Building a Yocto Filesystem

The filesystem included with the MitySOM-AM62 Development Kit is derived from the scripts TI uses to generate their Processor SDK. The scripts use the Yocto Project to describe the contents of the filesytem, U-Boot, and Kernel needed for the dev kit's features.

In most cases, you can use the devkit's filesystem along with your U-Boot and kernel customizations needed to support your own baseboard.

If you want to generate your own filesystem or if you wish to customize the filesystem we provide, you will need to understand the Yocto build.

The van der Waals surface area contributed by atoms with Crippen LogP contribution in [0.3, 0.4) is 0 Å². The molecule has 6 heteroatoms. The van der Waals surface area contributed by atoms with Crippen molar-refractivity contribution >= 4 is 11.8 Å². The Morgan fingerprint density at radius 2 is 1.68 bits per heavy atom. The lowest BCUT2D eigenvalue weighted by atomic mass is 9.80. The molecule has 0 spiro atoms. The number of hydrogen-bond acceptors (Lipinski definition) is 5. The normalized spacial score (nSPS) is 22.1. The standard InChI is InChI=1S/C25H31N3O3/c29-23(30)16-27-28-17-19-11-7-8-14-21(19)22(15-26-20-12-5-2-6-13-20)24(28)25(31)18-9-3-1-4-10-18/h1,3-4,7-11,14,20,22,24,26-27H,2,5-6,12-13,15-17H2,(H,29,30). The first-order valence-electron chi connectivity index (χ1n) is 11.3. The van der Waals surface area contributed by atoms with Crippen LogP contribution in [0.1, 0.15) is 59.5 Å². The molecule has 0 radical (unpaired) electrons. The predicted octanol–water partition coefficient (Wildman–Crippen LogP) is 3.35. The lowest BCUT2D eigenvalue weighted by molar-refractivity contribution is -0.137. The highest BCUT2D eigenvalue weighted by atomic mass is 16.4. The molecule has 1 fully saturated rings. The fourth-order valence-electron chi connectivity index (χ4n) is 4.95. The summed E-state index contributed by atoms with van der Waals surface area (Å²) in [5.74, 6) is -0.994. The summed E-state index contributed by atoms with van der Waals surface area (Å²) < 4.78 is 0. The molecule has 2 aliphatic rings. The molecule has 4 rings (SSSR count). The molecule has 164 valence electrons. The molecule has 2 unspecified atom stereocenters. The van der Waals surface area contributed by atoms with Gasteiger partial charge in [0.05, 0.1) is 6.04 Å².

If you are new to Linux, building and understanding Yocto can be difficult. We recommend starting with our provided setup so you can confirm your build environment is working before you make your customizations. You may contact Critical Link for help with your Yocto build or if you want us to customize it for you.

Before We Begin

We recommend using a Linux-based host PC for your Yocto build. The exact version you use (Ubuntu, Fedora, etc.) is not critical as long as it supports Docker. At Critical Link, we typically recommend using an Ubuntu LTS release for your host PC.

Please use our forums if you have questions about installing Docker.

Alternate operating systems like MS Windows or Mac OSX also support Docker, so they could be tried in dire situations.